Protecting our environment and addressing the climate emergency is the most important issue facing us. All the other challenges will count for little if we fail to provide a sustainable planet for future generations.
I have been campaigning for stronger action on climate change since being elected as an MP. In 2013 I worked with the Green Alliance to promote community energy production (see below), for example, and I joined with former Labour leader Ed Miliband MP to push the Government to make the zero carbon emissions target, agreed at the Paris climate talks, legally binding in the UK; they promised to do this but have not yet done so, and I continue to press on it. I signed an Early-Day Motion which called on the Government to declare a UK-Wide Climate Emergency, and supported Labour’s motion to declare a climate emergency which was agreed by Parliament.
In the recent debate on Johnson’s Queen’s Speech, I raised the climate emergency as a top concern and criticised the absence of measures to address it, also challenging their rhetoric that the UK is ‘world-leading’ on the issue. I pressed the former Energy Minister on the ambitious targets the world should adopt on carbon emissions and how she intended to work towards this at this year’s international Climate Change Conference, COP26 – and I pressed Ministers to follow Europe’s lead on decarbonising steel production before the conference. We must also provide support to the countries most affected by climate change, on which I have questioned the Government.
The Government have cut subsidies for renewables, while also incentivising carbon-emitting fracking until the moratorium announced in November. I have long opposed fracking and pressed the previous Prime Minister to drop Government support for it and invest in renewables instead. I also raised the effective ban on onshore wind in a Prime Minister’s Question, and have pressed Ministers on supporting solar power and using hydrogen storage for surplus renewable energy.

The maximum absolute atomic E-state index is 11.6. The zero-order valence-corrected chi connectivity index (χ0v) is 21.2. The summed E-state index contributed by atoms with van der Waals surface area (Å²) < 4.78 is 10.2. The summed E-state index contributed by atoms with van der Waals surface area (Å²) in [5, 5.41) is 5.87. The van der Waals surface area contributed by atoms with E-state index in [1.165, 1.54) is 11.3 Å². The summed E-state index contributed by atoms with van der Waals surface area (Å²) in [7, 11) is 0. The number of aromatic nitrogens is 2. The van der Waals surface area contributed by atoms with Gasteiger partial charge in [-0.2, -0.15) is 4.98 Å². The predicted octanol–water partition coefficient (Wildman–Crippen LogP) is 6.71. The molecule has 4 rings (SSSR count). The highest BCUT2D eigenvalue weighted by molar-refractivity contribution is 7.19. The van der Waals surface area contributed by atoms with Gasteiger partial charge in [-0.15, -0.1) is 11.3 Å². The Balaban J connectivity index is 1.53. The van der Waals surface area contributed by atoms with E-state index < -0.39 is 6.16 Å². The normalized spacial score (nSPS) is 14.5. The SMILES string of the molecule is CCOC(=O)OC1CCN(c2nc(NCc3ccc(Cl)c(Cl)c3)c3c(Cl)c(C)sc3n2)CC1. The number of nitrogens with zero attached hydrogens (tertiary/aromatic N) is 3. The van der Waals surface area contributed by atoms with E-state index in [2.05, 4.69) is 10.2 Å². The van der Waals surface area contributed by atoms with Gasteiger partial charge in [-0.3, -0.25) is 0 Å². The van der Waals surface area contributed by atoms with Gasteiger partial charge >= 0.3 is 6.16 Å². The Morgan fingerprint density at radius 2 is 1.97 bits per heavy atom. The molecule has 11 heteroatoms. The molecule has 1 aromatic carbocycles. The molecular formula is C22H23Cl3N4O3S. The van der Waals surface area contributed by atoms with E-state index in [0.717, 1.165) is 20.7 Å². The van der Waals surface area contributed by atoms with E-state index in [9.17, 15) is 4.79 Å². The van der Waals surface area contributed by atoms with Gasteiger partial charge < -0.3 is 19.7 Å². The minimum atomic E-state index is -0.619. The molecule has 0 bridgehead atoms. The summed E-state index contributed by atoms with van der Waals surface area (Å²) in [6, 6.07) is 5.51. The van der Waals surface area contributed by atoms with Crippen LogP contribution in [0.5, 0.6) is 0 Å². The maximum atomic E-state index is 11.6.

I have challenged Ministers on the weakness of their Environment Bill and on whether they will keep pace with EU environmental policies, arguing that the vote to leave is not a vote to forget our commitments to tackle climate change. As part of the Shadow Brexit team I sought to maintain the environmental regulations secured within the EU together with tough enforcement mechanisms, and will continue to push for high standards and strong enforcement mechanisms in the Environment Bill which will take over the roles of EU Law and the European Commission.
I have made the case locally too; arguing for local green policies and organising public events with Sheffield Climate Alliance as part of my annual community consultation, the Big Conversation, and making the point that proper investment in local transport is key to reducing carbon emissions. I have also supported the Youth Strikes, attending some of the rallies and speaking publicly to support the school students’ action.
As well as pressing for action, I support practical initiatives and campaigns that will make a difference. I worked with the Green Alliance in a cross-party project to promote community energy (see here) and am a member of Sheffield Renewables. I have supported Climate Change Ambassadors, worked with the Sheffield Climate Alliance and Hope For The Future, as well as backing campaigners for a Carbon Neutral University. I’ve met with constituents who’ve come to Westminster to lobby on the climate emergency and with others backing Extinction Rebellion protests.
I met with local activists on behalf of CAFOD and wrote to Minister Alok Sharma on preparations for COP26 following lobbying from constituents.
Other Environmental Issues
I’ve supported Sheffield Council in taking action to improve air quality locally, which requires significant funding from central Government, and their Clean Air plan. Plastic waste is another of my concerns; I’ve backed campaigns to address this, and spoken in Parliament on the complexity of the issue and the need to get it right. I also supported a Private Member’s Bill which would reduce flood risks.
I have challenged Government consistently to invest more in railways, especially given the regional inequalities in funding which see Yorkshire receiving much less than London and the North-West, and have slammed unfair fare increases which hit commuters hard.
I have pressed the Government for better connectivity between Northern cities, calling for half-hour centre to centre journeys between Leeds, Sheffield and Manchester, and highlighting the situation with late-running services. After timetable changes reduced the number of peak London-Sheffield services to make space for a local London services, I challenged Ministers, and pressed Transport Secretary Chris Grayling again when it wasn’t addressed. I also co-ordinated representation from Sheffield MPs in calling on the Government to abandon plans to scrap the direct rail link between Sheffield and Manchester Airport. Read more here.